Wednesday, April 13, 2011

2003 Jetta GLX (V6) voltage issue problem?

A common problem has been an excessive voltage drop in the main charging system wire which causes the wire to overheat and melt the fuse box. The proper way to repair this is to replace both the battery auxiliary fuse box and the wire between the alternator and fuse box.

If this is what you have done and the alternator is still not charging, then we will need to run a few tests to see what is going on. Check for voltage at the alternator connector at the D+ terminal, with the harness unplugged from the alternator and the ignition in the on position (Blue wire), using a voltmeter. Approximately battery voltage should be present. If voltage is not to specification then test the wire using available wiring diagrams between the alternator and the Instrument Cluster (IC) . This circuit is the charging light circuit in the IC. When this wire is grounded the light should illuminate on the IC. Check for battery voltage on the B+ wire. Check for a good alternator case ground.
Perform a voltage drop test of the Black wire between the back of the alternator and the battery auxiliary fuse box. Replace the wire and fuse box if high voltage drop (more than 0.1 Volt) is found. Test the battery for load capacity. Use a jumper wire from the battery positive terminal to the D+ terminal and the alternator should start charging, if there is a good case ground. If the alternator will not charge it will need replacement.

Potential Causes:
Alternator Ground
Alternator Wiring
Battery Auxiliary Fuse Box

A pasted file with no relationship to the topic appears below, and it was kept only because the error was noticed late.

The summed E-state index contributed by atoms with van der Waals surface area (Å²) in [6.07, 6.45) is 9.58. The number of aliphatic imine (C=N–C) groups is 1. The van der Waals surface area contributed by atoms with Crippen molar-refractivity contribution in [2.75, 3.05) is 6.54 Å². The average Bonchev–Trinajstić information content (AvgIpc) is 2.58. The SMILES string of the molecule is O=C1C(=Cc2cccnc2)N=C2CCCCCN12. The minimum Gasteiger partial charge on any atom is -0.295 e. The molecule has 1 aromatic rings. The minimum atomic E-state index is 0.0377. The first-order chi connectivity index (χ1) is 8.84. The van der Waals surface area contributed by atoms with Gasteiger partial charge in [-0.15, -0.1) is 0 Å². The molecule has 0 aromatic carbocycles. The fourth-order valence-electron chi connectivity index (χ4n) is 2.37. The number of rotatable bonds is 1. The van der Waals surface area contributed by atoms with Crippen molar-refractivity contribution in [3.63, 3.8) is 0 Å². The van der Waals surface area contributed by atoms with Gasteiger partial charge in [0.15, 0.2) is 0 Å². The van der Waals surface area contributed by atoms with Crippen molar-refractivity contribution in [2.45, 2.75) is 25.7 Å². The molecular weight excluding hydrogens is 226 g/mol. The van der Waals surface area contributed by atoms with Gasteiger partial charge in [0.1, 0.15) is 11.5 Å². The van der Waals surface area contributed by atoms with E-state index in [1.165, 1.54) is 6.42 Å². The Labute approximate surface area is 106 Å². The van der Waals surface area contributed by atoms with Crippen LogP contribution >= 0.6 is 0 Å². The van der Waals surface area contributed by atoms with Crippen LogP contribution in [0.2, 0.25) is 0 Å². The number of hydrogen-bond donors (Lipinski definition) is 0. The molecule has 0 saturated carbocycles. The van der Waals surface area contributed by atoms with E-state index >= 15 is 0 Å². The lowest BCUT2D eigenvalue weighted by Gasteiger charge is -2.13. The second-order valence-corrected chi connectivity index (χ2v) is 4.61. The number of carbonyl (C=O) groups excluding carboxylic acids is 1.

Instrument Cluster (IC)
First confirm this possibility.
the only wires that need to get power are the blue wire and the big positive wire going to the back of the alternator. Be sure ot check them both with the engine running.

The terminal of the alternator cable in my GLX V6 is impossible to get to without dropping the front end into a partial service position.
You would have to be very clever in order to do this. You would need to check for power to the back of the alternator with a long lead with a wire pierce ending on it. The only other way to do this would be with a scanner and try to run the charging output test. However, even then, if the alternator does not work when you do this, you still do not even know about the wiring going to the back of the alternator.

Check the voltage at alternator:----
voltage. 12.22V off. 11.99V idling. if it shows this, then its problem.
The exact voltage should be as follows:---
12.75 off and 14.30 on.
I knew the wiring is good because you just replaced the fuse panel box and alternator wiring harness/cable.
But this test can even pass if voltage regulator is not functioning.So check the voltage regulator.
the voltage regulator "inside" the alternator.-------------
order a new voltage regulator for about $60(US). drop the front end into the partial service position, pull the alternator, replaced the voltage regulator and then check the voltage.It should work.